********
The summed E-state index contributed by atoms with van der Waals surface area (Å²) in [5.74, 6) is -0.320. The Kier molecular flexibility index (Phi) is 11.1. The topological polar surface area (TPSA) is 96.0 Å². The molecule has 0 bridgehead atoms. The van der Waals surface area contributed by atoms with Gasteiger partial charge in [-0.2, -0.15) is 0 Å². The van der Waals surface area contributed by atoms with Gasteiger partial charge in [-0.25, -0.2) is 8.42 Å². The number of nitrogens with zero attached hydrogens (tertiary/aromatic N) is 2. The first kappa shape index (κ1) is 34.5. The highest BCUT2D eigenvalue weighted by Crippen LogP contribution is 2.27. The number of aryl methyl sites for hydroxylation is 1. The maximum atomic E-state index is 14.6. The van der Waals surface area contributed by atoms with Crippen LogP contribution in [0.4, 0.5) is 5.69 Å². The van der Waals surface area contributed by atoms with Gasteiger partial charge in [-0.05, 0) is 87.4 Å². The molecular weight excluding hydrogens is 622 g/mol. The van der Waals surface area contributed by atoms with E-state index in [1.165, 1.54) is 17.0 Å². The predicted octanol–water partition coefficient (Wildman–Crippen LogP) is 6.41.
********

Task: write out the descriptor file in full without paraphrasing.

The summed E-state index contributed by atoms with van der Waals surface area (Å²) in [5.74, 6) is -0.320. The Kier molecular flexibility index (Phi) is 11.1. The topological polar surface area (TPSA) is 96.0 Å². The molecule has 0 bridgehead atoms. The van der Waals surface area contributed by atoms with Gasteiger partial charge in [-0.2, -0.15) is 0 Å². The van der Waals surface area contributed by atoms with Gasteiger partial charge in [-0.25, -0.2) is 8.42 Å². The number of nitrogens with zero attached hydrogens (tertiary/aromatic N) is 2. The first kappa shape index (κ1) is 34.5. The highest BCUT2D eigenvalue weighted by Crippen LogP contribution is 2.27. The number of aryl methyl sites for hydroxylation is 1. The maximum atomic E-state index is 14.6. The van der Waals surface area contributed by atoms with Crippen LogP contribution in [0.4, 0.5) is 5.69 Å². The van der Waals surface area contributed by atoms with Gasteiger partial charge in [-0.05, 0) is 87.4 Å². The molecular weight excluding hydrogens is 622 g/mol. The van der Waals surface area contributed by atoms with E-state index in [1.165, 1.54) is 17.0 Å². The predicted octanol–water partition coefficient (Wildman–Crippen LogP) is 6.41.